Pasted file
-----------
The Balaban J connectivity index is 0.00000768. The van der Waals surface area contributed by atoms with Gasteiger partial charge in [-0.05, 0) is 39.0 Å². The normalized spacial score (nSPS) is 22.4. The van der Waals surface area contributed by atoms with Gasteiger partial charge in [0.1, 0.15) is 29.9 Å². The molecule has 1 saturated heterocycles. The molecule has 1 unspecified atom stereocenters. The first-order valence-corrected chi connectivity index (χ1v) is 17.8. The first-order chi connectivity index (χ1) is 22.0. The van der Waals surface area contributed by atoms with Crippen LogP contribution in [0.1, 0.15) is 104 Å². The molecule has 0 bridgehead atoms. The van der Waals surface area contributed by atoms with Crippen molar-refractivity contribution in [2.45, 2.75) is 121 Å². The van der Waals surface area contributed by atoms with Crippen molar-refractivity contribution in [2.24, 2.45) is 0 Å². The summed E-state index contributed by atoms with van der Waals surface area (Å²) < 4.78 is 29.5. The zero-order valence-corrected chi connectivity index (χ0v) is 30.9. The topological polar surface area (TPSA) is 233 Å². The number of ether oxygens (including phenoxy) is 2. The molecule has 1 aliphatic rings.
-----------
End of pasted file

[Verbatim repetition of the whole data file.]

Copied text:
The Balaban J connectivity index is 0.00000768. The van der Waals surface area contributed by atoms with Gasteiger partial charge in [-0.05, 0) is 39.0 Å². The normalized spacial score (nSPS) is 22.4. The van der Waals surface area contributed by atoms with Gasteiger partial charge in [0.1, 0.15) is 29.9 Å². The molecule has 1 saturated heterocycles. The molecule has 1 unspecified atom stereocenters. The first-order valence-corrected chi connectivity index (χ1v) is 17.8. The first-order chi connectivity index (χ1) is 22.0. The van der Waals surface area contributed by atoms with Crippen LogP contribution in [0.1, 0.15) is 104 Å². The molecule has 0 bridgehead atoms. The van der Waals surface area contributed by atoms with Crippen molar-refractivity contribution in [2.45, 2.75) is 121 Å². The van der Waals surface area contributed by atoms with Crippen molar-refractivity contribution in [2.24, 2.45) is 0 Å². The summed E-state index contributed by atoms with van der Waals surface area (Å²) < 4.78 is 29.5. The zero-order valence-corrected chi connectivity index (χ0v) is 30.9. The topological polar surface area (TPSA) is 233 Å². The number of ether oxygens (including phenoxy) is 2. The molecule has 1 aliphatic rings.